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The Flyers' calming influence

Steady defenseman Kimmo Timonen stays focused on one game at a time as Flyers make their playoff push.

Flyers defenseman Kimmo Timonen. (Yong Kim/Staff Photographer)
Flyers defenseman Kimmo Timonen. (Yong Kim/Staff Photographer)Read more

DEAD ON Tuesday. Kidding themselves on Thursday. Rallying on Saturday. Two points out of a playoff spot on Sunday.

With that, welcome to the Flyers' week that was.

The ride is now officially absurd. It was certified as such on Sunday night when the Flyers came back from a 4-2 deficit in the middle of the third period and stunned the Washington Capitals, tying the game with just under 10 seconds remaining in regulation and winning the game in overtime, 5-4.

Seven teams are now fighting for the final playoff spot in the NHL Eastern Conference. The seven teams are separated by a total of four points. This is known as a cluster, among other things.

Any one of the seven teams can shoot itself into this thing or out of this thing in the space of a week now. All of them at this point are strapped into a carnival ride designed by a drunken engineering student who barely passed his final exam. And if it was team captain Claude Giroux who led the Flyers in the last 10 minutes against the Capitals with one of those look-in-his-eye evenings, there still needs to be someone who can settle things down amid the tumult.

That is part of Kimmo Timonen's job.

"We've got 13 games left," he said. "I don't think you can pay attention to what you guys say or whatever happens outside our team. We can only focus on the next game. If you start focusing on what's going to happen 10 games from now - who's going to come here, who's going to get out of here, what changes are we going to make - it's not going to help. We have to shut that off and focus on the next game.

"That's why I said we have to focus on Wednesday [when the Flyers play Montreal]. We enjoy this game tonight and then we have to move on."

Timonen had four points on Sunday night. He had the primary assist on Giroux's one-time rocket that ignited the comeback, and he blasted in the tying goal at the end of regulation, and he accepted a cross-ice pass from Ruslan Fedotenko in overtime and got the puck right back to Fedotenko, who scored the east-to-west-to-east game-winner.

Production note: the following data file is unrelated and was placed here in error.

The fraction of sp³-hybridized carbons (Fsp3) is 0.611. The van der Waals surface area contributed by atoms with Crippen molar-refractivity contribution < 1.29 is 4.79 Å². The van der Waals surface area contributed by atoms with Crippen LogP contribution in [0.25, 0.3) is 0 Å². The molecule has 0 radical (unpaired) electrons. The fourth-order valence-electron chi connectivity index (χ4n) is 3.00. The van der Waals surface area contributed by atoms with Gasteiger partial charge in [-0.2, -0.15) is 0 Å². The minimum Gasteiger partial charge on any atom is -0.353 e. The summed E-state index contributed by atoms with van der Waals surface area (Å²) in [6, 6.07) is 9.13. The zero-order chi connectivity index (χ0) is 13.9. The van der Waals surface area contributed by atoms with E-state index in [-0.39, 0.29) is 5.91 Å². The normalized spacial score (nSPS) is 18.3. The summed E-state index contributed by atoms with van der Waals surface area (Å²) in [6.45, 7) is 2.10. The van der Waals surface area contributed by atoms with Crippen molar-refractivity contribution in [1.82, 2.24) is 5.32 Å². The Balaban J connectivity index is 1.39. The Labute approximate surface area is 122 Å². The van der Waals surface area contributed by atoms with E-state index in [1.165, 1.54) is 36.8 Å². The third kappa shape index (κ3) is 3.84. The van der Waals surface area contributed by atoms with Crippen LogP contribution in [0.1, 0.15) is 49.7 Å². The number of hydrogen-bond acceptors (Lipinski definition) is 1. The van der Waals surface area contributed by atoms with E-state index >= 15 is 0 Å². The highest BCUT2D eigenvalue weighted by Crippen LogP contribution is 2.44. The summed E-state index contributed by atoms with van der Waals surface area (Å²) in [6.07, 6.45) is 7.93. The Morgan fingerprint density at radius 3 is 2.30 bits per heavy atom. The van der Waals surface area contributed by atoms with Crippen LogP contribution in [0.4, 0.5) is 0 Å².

Timonen remains a vital piece for this team, and not only because so many other defensemen are currently hurt. He has to be a good player but he has to be even more than that - sometimes the conscience, sometimes the sage, always a steadying element who desperately preaches that this team needs to avoid the extremes and just play with smart, solid persistence.

But amid all of the outcry of the last week - They're dead! They are selling at the trade deadline! They're firing everybody! They are only two points out! They're buying at the deadline! - the temptation toward emotional whiplash must be enormous.

How hard is it to avoid?

"To me, it's pretty easy," Timonen said. "Not reading the newspapers - that's a good start. Not watching TV - that's a second start. But it's an individual thing. Some might take it more personal but I don't. Hopefully we can build on this win."

Talking to the Flyers after the game, you got all kinds of theories about what is spurring on the team right now. If it is the Flyers-are-dead conversation of earlier in the week, no one is letting on. Or, as Zac Rinaldo said, "We don't pay attention to the haters."

But what about the mathematicians? This is still a longshot, even though the Flyers are only two points behind the Rangers, because of the number of teams involved. Imagine the cavalry charge out of the starting gate at the Kentucky Derby, except on skates, because that is what this race for the final playoff spot has become.

So is it that race that pushes them now? Is it the conversation about their demise?

"It is almost pushed to the side and just focusing more on the game and making sure that we are ready to play hockey," coach Peter Laviolette said. "There's less talk about that right now."

Less talk, more action. Interesting.

"This is the start," Timonen said. "Hopefully we can build on it. Hopefully we can carry on this feeling to the next game. Like we played against Boston [in a 3-1 win on Saturday] - when we skate, when we play hard, we're a good team. We're a hard team to beat."

But the margin for error is wafer-like. They probably need about 20 out of their final 26 possible points to have a shot at this thing. This is a bunch. This also is a team, coming off two big wins at home, that has yet to win three consecutive games this season.

And so . . .

"We can enjoy it tonight,"

Timonen said, as if in warning.

On Twitter: @theidlerich